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L.A. Schools Push Childhood Obesity In Bizarre Video Promoting Donuts As Healthy

About 1 in 5 children are categorically obese, according to data from the Centers for Disease Control (CDC).

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The Los Angeles Unified School district promoted a video to encourage childhood obesity last week featuring a nutritionist who represents the processed food industry, according to the L.A. Parents Union.

The video, apparently published on the Human Relations page of the district’s Instagram account, aims to dismiss the idea of “bad” food no matter its nutritional value as “based on a false standard of ‘health.'” The clip, which no longer appears posted, begins with a woman offered a plate of iced donuts who recoils at their presentation.

“Those are so bad for you,” she claims, as her friend suggesting the sugary snack appears perplexed at the reaction.

“Oh no! Are they moldy? I mean, are they poisoned? Are you allergic?” the presenter asks while holding up the plate of dough and sprinkles. “Hm, you’re judging my food choices based on a false standard of health again, aren’t you.”

“Guilty.”

The conversation is followed by Kéra Nyemb-Diop, whom the video identified as the “Black Nutritionist,” encouraging students to abandon conventional standards of “good” and “bad choices.”

“Diet culture, fatphobia, and systems of oppression have created false hierarchies of food and show up everywhere,” says Nyemb-Diop. “Remember that you do not need to ‘earn’ food… Eat without guilt, regardless of what society says.”

According to Nyemb-Diop’s LinkedIn page, the nutritionist has been a “senior scientist” with Mondelēz International for nearly six years. Mondelēz International is a Chicago-based snack food company behind dozens of processed brands especially popular with children, including Oreos, Chips Ahoy, Honey Maid, and Sour Patch Kids.

Contrary to the alleged nutritionist’s corporatized claims, recommendations from the Centers for Disease Control (CDC), which L.A. schools adhered to as gospel during lockdowns, encourages individuals to “add an array of colors to your plate and think of it as eating the rainbow.”

“Dark, leafy greens, oranges, and tomatoes—even fresh herbs—are loaded with vitamins, fiber, and minerals,” the CDC website reads. “Adding frozen peppers, broccoli, or onions to stews and omelets gives them a quick and convenient boost of color and nutrients.”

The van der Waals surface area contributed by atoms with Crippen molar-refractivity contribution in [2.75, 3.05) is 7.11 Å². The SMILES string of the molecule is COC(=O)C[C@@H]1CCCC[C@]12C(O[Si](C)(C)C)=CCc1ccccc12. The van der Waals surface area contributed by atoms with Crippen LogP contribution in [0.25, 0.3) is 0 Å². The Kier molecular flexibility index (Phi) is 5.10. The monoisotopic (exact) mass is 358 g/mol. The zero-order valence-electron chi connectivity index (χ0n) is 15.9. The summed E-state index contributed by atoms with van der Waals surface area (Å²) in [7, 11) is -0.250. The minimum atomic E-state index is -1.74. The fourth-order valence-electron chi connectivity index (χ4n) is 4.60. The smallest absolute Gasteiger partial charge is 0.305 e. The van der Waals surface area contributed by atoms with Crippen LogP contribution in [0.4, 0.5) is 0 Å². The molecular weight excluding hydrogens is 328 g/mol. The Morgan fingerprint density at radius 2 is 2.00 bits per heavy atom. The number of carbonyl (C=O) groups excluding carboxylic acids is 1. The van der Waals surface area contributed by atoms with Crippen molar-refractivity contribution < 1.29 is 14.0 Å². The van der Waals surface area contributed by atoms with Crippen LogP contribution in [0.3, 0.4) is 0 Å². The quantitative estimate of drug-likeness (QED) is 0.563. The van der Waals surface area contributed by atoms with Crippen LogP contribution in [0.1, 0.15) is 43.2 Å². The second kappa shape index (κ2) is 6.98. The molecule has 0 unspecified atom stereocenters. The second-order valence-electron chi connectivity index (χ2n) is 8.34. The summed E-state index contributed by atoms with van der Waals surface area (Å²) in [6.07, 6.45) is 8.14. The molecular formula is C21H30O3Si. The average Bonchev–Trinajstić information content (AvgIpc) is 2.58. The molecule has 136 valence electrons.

The website also posted an outline of the dietary guidelines for 2020-2025 which:

Emphasizes fruits, vegetables, whole grains, and fat-free or low-fat milk and milk products

Includes a variety of protein foods such as seafood, lean meats and poultry, eggs, legumes (beans and peas), soy products, nuts, and seeds.

Is low in added sugars, sodium, saturated fats, trans fats, and cholesterol.

Stays within your daily calorie needs.

One individual snack pack of Oreo cookies contains 33 grams of sugar, or, more than 30 percent beyond the recommended maximum daily intake set by the American Heart Association.

Data from the CDC shows America continuing to fail in its effort against childhood obesity more than 10 years after the launch of First Lady Michelle Obama’s “Let’s Move” initiative. The public health agency says about 1 in 5 American children are categorically obese. According to State of Childhood Obesity, about 15 percent of California youth aged 10 to 17 are considered medically obese.

Recalibrating nutritional standards to erase notions of “bad food” not only sets children up for a lifetime weighed down by unhealthy eating habits, but it’s also anti-science. In the clip promoted by the Los Angeles school district, a pro-fat commentator labeled “SavageXFatty” claims “the only foods that are bad for you are foods that contain allergens, poisons, or contaminants. Or, food that is spoiled, or it otherwise inedible.”

Excess sugar, however, such as that found in just one package of Nyemb-Diop-promoted Oreos, is itself a “poison,” according to University of California San Francisco obesity expert Robert Lustig in 2009. Dr. Frank Hu, professor of nutrition at the Harvard T.H. Chan School of Public Health, outlined the latest research on the consequences of ingesting too much sugar in the Harvard Medical Journal in January.

“Basically, the higher the intake of added sugar, the higher the risk for heart disease,” Hu said. “The effects of added sugar intake — higher blood pressure, inflammation, weight gain, diabetes, and fatty liver disease — are all linked to an increased risk for heart attack and stroke.”


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